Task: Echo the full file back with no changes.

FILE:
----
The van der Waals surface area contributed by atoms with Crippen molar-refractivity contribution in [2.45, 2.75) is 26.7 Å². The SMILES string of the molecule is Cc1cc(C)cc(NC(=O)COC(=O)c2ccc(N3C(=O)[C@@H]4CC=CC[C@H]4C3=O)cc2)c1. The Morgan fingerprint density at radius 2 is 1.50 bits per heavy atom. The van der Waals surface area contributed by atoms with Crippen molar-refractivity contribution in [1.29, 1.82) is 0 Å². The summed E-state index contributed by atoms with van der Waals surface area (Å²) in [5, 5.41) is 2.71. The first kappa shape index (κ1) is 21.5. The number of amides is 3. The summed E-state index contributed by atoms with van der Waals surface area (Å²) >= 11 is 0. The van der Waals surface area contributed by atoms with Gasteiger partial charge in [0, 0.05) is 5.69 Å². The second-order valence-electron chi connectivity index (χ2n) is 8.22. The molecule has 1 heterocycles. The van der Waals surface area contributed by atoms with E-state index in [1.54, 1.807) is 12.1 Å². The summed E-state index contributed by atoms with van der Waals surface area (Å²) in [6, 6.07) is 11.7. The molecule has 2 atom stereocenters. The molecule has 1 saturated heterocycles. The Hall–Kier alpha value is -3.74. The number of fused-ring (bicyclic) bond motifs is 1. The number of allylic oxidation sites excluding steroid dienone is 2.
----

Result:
The van der Waals surface area contributed by atoms with Crippen molar-refractivity contribution in [2.45, 2.75) is 26.7 Å². The SMILES string of the molecule is Cc1cc(C)cc(NC(=O)COC(=O)c2ccc(N3C(=O)[C@@H]4CC=CC[C@H]4C3=O)cc2)c1. The Morgan fingerprint density at radius 2 is 1.50 bits per heavy atom. The van der Waals surface area contributed by atoms with Crippen molar-refractivity contribution in [1.29, 1.82) is 0 Å². The summed E-state index contributed by atoms with van der Waals surface area (Å²) in [5, 5.41) is 2.71. The first kappa shape index (κ1) is 21.5. The number of amides is 3. The summed E-state index contributed by atoms with van der Waals surface area (Å²) >= 11 is 0. The van der Waals surface area contributed by atoms with Gasteiger partial charge in [0, 0.05) is 5.69 Å². The second-order valence-electron chi connectivity index (χ2n) is 8.22. The molecule has 1 heterocycles. The van der Waals surface area contributed by atoms with E-state index in [1.54, 1.807) is 12.1 Å². The summed E-state index contributed by atoms with van der Waals surface area (Å²) in [6, 6.07) is 11.7. The molecule has 2 atom stereocenters. The molecule has 1 saturated heterocycles. The Hall–Kier alpha value is -3.74. The number of fused-ring (bicyclic) bond motifs is 1. The number of allylic oxidation sites excluding steroid dienone is 2.